Think about that. A person who is already 'saved' still needs his 'soul saved'. James is speaking to Christians who are on their way to Heaven so he cannot be telling them how to get to Heaven when he tells them their souls need to be saved. The salvation of the soul is the deliverance of the mind from worldly thinking and the strongholds that the Enemy has put there. And it is the emotional deliverance of the human soul from the ravages of whatever evil thing has happened to him in his past life. Christians are saved from past sins when they are born-again, but they often need to be delivered from their past lives as well. And the purpose of this deliverance is so that one can accomplish the will of God.

If you were not convinced before about the need for all to have their minds renewed, I hope that you are now. But how do we get the minds of church people renewed to the Word of God? Is there some program that we can institute that will bring our church to this point? How about our ministers? Should they not, most of all, have their minds renewed? Can seminaries renew our minds?

We have to go back to these passages and see who is responsible for this. From looking at the context of each one, something stands out. The responsibility for the renewing of the mind rests on each individual Christian. Look at verse 3 of Romans 12. Paul is telling to 'every man' not to think of himself too highly. This is clearly addressed to the individual Christian. It is the responsibility of every Christian to have his mind renewed. Now the Christian is not said to renew his own mind but to have it renewed. And it is clear that the Word of God must do this.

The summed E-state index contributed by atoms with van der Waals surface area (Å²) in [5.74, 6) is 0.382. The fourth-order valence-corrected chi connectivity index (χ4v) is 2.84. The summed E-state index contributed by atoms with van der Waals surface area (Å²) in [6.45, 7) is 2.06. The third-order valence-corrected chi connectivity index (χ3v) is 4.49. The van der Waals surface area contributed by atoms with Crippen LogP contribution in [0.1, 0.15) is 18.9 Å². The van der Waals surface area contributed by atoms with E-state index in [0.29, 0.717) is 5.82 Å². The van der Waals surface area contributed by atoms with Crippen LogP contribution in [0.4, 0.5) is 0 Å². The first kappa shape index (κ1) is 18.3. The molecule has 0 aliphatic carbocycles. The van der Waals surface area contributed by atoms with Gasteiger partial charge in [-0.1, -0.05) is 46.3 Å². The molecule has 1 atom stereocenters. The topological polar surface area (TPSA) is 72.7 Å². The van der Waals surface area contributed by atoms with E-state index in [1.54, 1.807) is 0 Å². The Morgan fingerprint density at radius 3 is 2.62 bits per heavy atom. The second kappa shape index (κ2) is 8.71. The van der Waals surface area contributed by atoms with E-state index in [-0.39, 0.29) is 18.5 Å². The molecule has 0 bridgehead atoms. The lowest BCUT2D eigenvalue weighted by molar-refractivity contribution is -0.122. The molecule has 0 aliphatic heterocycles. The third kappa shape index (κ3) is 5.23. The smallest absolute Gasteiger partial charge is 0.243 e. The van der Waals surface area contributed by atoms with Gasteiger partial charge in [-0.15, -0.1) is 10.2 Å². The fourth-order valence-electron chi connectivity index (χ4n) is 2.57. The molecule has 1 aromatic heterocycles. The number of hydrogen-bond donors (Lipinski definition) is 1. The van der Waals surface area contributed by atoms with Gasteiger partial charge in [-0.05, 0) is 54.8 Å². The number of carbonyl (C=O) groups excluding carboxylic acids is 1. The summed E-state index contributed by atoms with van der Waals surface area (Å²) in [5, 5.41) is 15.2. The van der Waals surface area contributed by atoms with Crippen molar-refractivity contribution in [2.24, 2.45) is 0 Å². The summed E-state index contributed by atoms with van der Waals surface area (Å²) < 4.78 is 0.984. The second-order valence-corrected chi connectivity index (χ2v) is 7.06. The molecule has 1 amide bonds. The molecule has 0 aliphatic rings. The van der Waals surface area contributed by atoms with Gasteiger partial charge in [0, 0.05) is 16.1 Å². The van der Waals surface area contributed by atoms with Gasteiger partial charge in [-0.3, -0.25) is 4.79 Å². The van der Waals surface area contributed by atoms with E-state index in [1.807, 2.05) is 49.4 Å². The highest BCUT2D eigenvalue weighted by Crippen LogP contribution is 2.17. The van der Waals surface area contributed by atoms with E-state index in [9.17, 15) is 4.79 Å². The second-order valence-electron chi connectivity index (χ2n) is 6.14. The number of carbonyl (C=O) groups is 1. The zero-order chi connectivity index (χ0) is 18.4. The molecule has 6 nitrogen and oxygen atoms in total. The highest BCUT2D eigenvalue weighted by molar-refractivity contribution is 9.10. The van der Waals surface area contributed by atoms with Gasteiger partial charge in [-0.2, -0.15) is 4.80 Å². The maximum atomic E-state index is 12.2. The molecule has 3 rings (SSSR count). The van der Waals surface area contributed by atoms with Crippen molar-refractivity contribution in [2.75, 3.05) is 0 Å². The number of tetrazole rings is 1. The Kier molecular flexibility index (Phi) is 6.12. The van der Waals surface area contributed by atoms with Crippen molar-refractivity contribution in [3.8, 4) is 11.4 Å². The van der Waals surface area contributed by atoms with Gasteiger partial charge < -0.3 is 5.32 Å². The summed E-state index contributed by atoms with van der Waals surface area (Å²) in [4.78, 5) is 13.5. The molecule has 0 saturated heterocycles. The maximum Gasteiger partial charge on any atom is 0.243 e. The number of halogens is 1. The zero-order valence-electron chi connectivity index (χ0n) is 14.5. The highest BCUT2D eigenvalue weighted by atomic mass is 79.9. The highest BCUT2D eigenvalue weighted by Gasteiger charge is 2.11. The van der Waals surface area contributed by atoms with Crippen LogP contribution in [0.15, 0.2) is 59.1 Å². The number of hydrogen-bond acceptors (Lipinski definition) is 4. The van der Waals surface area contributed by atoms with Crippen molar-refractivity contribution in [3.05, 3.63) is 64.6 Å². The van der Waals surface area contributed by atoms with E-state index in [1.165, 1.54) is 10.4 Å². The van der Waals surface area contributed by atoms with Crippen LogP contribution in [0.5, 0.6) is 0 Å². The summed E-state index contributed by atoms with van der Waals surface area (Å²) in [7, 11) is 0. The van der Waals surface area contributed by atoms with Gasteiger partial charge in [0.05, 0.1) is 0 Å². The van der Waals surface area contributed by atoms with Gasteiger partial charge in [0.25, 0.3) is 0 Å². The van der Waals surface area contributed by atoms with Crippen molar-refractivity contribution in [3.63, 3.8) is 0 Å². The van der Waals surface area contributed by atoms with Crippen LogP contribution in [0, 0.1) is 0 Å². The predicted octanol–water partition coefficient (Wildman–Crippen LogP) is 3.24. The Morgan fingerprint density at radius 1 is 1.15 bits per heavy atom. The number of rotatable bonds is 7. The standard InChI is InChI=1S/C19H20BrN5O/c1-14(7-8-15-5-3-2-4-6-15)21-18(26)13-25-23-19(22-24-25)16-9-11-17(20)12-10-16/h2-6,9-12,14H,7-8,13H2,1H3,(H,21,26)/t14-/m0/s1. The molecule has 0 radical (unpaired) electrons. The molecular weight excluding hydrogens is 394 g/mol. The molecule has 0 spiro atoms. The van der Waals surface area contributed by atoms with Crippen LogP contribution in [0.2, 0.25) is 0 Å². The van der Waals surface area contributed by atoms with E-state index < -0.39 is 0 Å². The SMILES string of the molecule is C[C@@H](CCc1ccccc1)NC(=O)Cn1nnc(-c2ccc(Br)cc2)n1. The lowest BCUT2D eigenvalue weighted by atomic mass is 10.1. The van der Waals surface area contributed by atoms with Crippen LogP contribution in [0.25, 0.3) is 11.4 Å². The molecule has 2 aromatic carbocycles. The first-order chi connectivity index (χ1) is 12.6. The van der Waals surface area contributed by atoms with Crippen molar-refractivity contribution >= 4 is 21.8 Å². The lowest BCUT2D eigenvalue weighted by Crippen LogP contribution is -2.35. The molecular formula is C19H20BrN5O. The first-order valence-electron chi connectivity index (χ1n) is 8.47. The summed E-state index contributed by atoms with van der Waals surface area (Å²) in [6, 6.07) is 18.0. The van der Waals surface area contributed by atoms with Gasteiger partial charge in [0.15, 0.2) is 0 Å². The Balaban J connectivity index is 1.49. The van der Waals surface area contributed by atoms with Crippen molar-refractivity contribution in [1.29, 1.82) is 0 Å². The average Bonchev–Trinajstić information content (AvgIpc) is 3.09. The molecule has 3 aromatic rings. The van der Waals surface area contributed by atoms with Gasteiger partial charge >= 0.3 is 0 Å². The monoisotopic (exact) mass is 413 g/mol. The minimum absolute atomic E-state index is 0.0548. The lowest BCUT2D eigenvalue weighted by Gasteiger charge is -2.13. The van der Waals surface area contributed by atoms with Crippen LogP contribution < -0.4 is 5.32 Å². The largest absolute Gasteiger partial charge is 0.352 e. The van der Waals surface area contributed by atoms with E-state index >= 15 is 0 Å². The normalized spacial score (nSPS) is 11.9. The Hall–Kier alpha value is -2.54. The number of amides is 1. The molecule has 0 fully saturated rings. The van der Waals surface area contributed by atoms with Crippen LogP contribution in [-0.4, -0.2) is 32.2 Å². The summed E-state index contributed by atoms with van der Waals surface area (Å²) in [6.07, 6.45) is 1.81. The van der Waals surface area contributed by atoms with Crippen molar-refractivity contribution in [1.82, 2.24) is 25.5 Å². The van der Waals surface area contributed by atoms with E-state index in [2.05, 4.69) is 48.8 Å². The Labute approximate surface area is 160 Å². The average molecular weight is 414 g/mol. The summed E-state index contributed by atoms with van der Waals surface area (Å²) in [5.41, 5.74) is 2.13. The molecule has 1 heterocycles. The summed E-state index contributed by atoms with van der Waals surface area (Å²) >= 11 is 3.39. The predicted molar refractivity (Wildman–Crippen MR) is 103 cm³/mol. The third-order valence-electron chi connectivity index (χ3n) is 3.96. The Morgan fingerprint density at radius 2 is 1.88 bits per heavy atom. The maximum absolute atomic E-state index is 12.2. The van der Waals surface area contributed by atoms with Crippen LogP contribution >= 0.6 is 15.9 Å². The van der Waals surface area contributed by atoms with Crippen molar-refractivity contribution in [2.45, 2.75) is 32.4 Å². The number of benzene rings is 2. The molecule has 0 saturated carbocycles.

How do we get the Word? We get it by reading it and hearing it. We must read and study the Word ourselves and we must listen to good teaching also. God set teachers in the church so that we can learn and have our minds renewed. So the minister of the gospel has a responsibility as well. He must minister the Word. The teaching of the Bible must be a major part of what the church is doing.